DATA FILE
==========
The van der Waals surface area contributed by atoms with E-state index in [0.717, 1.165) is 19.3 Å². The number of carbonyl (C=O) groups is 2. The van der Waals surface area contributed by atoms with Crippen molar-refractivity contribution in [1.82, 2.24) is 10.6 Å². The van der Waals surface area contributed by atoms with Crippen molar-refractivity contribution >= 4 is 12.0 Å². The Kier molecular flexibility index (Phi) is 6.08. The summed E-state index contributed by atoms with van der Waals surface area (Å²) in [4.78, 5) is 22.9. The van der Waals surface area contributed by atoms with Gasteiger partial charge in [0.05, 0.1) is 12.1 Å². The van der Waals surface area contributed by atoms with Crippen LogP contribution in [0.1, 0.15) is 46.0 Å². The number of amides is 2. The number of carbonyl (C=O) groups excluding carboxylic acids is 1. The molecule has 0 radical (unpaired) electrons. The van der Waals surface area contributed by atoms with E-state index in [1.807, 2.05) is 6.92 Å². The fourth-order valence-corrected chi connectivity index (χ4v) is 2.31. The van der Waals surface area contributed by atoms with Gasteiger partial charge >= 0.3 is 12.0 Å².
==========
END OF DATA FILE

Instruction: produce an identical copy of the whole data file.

The van der Waals surface area contributed by atoms with E-state index in [0.717, 1.165) is 19.3 Å². The number of carbonyl (C=O) groups is 2. The van der Waals surface area contributed by atoms with Crippen molar-refractivity contribution in [1.82, 2.24) is 10.6 Å². The van der Waals surface area contributed by atoms with Crippen molar-refractivity contribution >= 4 is 12.0 Å². The Kier molecular flexibility index (Phi) is 6.08. The summed E-state index contributed by atoms with van der Waals surface area (Å²) in [4.78, 5) is 22.9. The van der Waals surface area contributed by atoms with Gasteiger partial charge in [0.05, 0.1) is 12.1 Å². The van der Waals surface area contributed by atoms with Crippen LogP contribution in [0.1, 0.15) is 46.0 Å². The number of amides is 2. The number of carbonyl (C=O) groups excluding carboxylic acids is 1. The molecule has 0 radical (unpaired) electrons. The van der Waals surface area contributed by atoms with E-state index in [1.807, 2.05) is 6.92 Å². The fourth-order valence-corrected chi connectivity index (χ4v) is 2.31. The van der Waals surface area contributed by atoms with Gasteiger partial charge >= 0.3 is 12.0 Å².